Bank of Ireland will this week appeal direct to shareholders in Abbey National with a pledge to pay a cash premium worth £1bn to £1.5bn if its bid for the UK mortgage bank succeeds.
The decision to go over the heads of the Abbey board and spell out the details of Bank of Ireland's bid follows the rejection of its offer last week.
Despite its determination to proceed with the bid, Bank of Ireland yesterday ruled out launching a hostile takeover.
But it wants to quash suggestions that it made a nil-premium bid and will reveal it is prepared to offer cash to shareholders as part of the deal.
The Irish bank hopes this will mean shareholders will be able to see for themselves the "logic and sense" behind the deal. It believes the Abbey board dismissed its offer without communicating its potential benefits to shareholders and hopes to generate enough support from shareholders to force Abbey's board in to re-opening talks.
Abbey yesterday said it would look again at Bank of Ireland's offer if new compelling information was revealed. National Australia Bank, Abbey's only other suitor, last week withdrew from takeover discussions.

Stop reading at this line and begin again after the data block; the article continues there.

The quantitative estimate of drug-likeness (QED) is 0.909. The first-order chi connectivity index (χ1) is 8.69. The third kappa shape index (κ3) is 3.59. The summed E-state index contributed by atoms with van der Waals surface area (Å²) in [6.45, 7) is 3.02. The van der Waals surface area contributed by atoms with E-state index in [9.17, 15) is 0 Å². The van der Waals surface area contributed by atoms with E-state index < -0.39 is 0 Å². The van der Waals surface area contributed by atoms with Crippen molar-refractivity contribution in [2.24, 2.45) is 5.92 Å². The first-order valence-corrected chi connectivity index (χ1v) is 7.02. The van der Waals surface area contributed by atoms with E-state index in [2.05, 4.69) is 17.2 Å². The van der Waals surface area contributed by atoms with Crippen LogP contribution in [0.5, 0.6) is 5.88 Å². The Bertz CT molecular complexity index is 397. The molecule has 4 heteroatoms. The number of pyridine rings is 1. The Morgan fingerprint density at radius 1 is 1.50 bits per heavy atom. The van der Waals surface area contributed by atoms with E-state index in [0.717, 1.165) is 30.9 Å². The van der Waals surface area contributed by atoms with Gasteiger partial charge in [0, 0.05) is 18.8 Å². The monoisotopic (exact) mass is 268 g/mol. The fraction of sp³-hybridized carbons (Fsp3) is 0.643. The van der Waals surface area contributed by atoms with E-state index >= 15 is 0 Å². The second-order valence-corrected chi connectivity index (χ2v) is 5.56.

Bank of Ireland also wants to show shareholders that a merger with Abbey would produce cost savings and revenue gains. The offer could value Abbey at 750p a share, a 20 per cent premium on Friday's closing price of 622p.
Abbey insists that a number of its largest shareholders were sounded out before the board decided to reject the bid.
Sceptics say the cash premium that is being discussed would not amount to a big enough sweetener for shareholders, once the amount was divided up between the 1.4 billion Abbey shares in issue.
A spokesman for the bank yesterday denied reports Abbey was looking to sell off Scottish Mutual, which has been a drain on the group's capital.
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